The dental attorneys at Nardone Limited in Columbus, Ohio frequently negotiate lease terms on behalf of dental clients. In Part 1 and Part 2 of this series of articles addressing important terms that every dentist should consider before entering into a lease agreement, we focused our discussion on exclusivity, the lease term, use restrictions, parking, and signage. In Part 3 of this series, we discussed the importance of fully understanding each party’s maintenance and repair obligations with respect to the premises. While each of the above terms directly impact a dentist’s operation of his dental practice during the lease term, a prudent dentist will also carefully consider the end game with respect to the property. That is, do you intend to purchase the property at some point in the future? Even if purchasing the property seems like a remote possibility when negotiating the lease, the circumstances and your intentions may change after a period of time. Thus, in many instances, we advise our dental clients to explore the possibility of adding a purchase option in the lease agreement. At the very least, we recommend including a right of first refusal to purchase the property.
There are a number of reasons that a dentist may decide to lease his dental office, instead of purchasing the property. For instance, maybe a young dentist is leasing the property in connection with the purchase of a dental practice and does not meet the bank’s liquidity requirements to qualify for a loan to purchase both the dental practice and the real estate. Maybe the dentist has future plans to expand the practice by hiring multiple associates, and the building has no space to add operatories. Maybe the owning doctor wants to maintain rental income for a period of time after selling his practice and is simply unwilling to sell the property at the same time. Regardless of the reason for leasing instead of purchasing, every dentist should think long term, and consider whether purchasing the real estate is part of his future plans. If there is even a small chance, we typically advise negotiating a purchase option into the lease agreement.
A purchase option gives the tenant the right to purchase the leased real estate after a certain period of time, and for a set purchase price. Sometimes the parties will agree upon the purchase price up front and include that price in the lease agreement. It is more common, however, to tie the purchase price to the fair market value—which is usually determined by appraisal at the time of exercising the option. After the agreed upon period has passed (e.g., after the initial 5-year lease term), the tenant is generally required to provide the landlord with written notice of the tenant’s intent to exercise his purchase option. A well-drafted lease agreement will also address some of the other key terms—besides the purchase price—that the parties must include in the real estate purchase agreement. For instance, the purchase option provision should address the allocation of closing costs, the timing for closing on the sale and purchase, and the buying dentist’s due diligence rights.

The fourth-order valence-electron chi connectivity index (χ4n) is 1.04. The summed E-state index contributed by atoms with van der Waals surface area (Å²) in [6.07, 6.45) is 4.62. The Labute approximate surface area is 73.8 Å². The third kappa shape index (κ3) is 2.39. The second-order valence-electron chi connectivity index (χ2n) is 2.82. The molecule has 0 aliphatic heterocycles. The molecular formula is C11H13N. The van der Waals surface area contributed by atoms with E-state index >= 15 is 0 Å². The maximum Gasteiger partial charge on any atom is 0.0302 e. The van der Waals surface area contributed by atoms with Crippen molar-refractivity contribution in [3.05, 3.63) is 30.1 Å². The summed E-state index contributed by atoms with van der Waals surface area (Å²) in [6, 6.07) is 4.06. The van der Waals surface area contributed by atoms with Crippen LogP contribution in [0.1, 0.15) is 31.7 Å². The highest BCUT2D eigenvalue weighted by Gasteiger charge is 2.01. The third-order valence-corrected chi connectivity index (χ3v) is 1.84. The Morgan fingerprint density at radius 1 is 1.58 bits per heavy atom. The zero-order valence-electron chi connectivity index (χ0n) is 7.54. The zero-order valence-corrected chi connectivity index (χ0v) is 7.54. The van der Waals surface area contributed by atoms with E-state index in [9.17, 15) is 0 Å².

A landlord may not always be willing to provide the tenant with a purchase option. In those instances, a leasing dentist should—at the very least—request a right of first refusal.
Right of First Refusal
A right of first refusal in a lease agreement gives the tenant the first right to purchase the real estate at any time a third party presents a purchase offer to the landlord, and the landlord intends to accept the offer. Generally, upon receiving an offer that the landlord intends to accept, the landlord is required to provide tenant with notice of the offered terms, and the tenant will then have a set period of time to exercise its right of first refusal. To exercise this right, the tenant must notify the landlord that the tenant will purchase the property on the same terms and conditions as set forth in the third-party offer.
Most landlords are willing to include this provision in a dentist’s lease agreement, since there is generally no downside for the landlord. From the landlord’s perspective, as long as he is getting the purchase price and terms that he wants for the property, he is usually indifferent as to who is buying the property. The dentist who is leasing the property, on the other hand, may not be in a position initially to purchase the property, or the landlord may not have been willing to sell the property. But, upon the landlord’s receipt of a third-party offer, a right of first refusal will allow the dentist to consider whether the circumstances are now right to purchase the property.
Contact Nardone Limited
The dental attorneys at Nardone Limited have vast experience negotiating lease agreements on behalf of their dental clients—including purchase options and rights of first refusal with respect to the practice location. If you need guidance regarding a lease agreement for your dental practice office, contact Nardone Limited.